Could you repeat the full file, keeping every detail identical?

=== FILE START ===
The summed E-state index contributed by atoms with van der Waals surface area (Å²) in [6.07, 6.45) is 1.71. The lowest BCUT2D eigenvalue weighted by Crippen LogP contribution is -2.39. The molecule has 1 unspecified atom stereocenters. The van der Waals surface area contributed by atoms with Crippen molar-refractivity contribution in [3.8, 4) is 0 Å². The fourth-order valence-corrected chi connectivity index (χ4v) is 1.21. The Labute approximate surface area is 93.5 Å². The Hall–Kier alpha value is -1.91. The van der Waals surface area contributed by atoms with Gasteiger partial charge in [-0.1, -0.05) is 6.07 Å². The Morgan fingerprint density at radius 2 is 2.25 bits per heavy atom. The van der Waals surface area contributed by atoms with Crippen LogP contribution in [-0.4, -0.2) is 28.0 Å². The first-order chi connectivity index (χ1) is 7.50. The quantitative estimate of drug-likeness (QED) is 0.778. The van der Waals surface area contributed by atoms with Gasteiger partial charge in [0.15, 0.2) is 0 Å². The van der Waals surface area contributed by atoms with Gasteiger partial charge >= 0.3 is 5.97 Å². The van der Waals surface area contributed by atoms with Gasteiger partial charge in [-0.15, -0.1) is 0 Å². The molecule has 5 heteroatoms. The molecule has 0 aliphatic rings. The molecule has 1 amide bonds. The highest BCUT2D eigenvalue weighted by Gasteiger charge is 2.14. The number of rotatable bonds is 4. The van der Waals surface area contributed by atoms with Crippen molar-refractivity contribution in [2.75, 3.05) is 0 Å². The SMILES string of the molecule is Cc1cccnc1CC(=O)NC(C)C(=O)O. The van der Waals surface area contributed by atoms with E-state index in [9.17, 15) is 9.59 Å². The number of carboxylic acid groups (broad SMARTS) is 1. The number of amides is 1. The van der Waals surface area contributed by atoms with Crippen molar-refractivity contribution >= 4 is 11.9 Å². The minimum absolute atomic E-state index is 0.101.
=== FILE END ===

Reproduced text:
The summed E-state index contributed by atoms with van der Waals surface area (Å²) in [6.07, 6.45) is 1.71. The lowest BCUT2D eigenvalue weighted by Crippen LogP contribution is -2.39. The molecule has 1 unspecified atom stereocenters. The van der Waals surface area contributed by atoms with Crippen molar-refractivity contribution in [3.8, 4) is 0 Å². The fourth-order valence-corrected chi connectivity index (χ4v) is 1.21. The Labute approximate surface area is 93.5 Å². The Hall–Kier alpha value is -1.91. The van der Waals surface area contributed by atoms with Gasteiger partial charge in [-0.1, -0.05) is 6.07 Å². The Morgan fingerprint density at radius 2 is 2.25 bits per heavy atom. The van der Waals surface area contributed by atoms with Crippen LogP contribution in [-0.4, -0.2) is 28.0 Å². The first-order chi connectivity index (χ1) is 7.50. The quantitative estimate of drug-likeness (QED) is 0.778. The van der Waals surface area contributed by atoms with Gasteiger partial charge in [0.15, 0.2) is 0 Å². The van der Waals surface area contributed by atoms with Gasteiger partial charge >= 0.3 is 5.97 Å². The van der Waals surface area contributed by atoms with Gasteiger partial charge in [-0.15, -0.1) is 0 Å². The molecule has 5 heteroatoms. The molecule has 0 aliphatic rings. The molecule has 1 amide bonds. The highest BCUT2D eigenvalue weighted by Gasteiger charge is 2.14. The number of rotatable bonds is 4. The van der Waals surface area contributed by atoms with Crippen molar-refractivity contribution in [2.75, 3.05) is 0 Å². The SMILES string of the molecule is Cc1cccnc1CC(=O)NC(C)C(=O)O. The van der Waals surface area contributed by atoms with E-state index in [9.17, 15) is 9.59 Å². The number of carboxylic acid groups (broad SMARTS) is 1. The number of amides is 1. The van der Waals surface area contributed by atoms with Crippen molar-refractivity contribution >= 4 is 11.9 Å². The minimum absolute atomic E-state index is 0.101.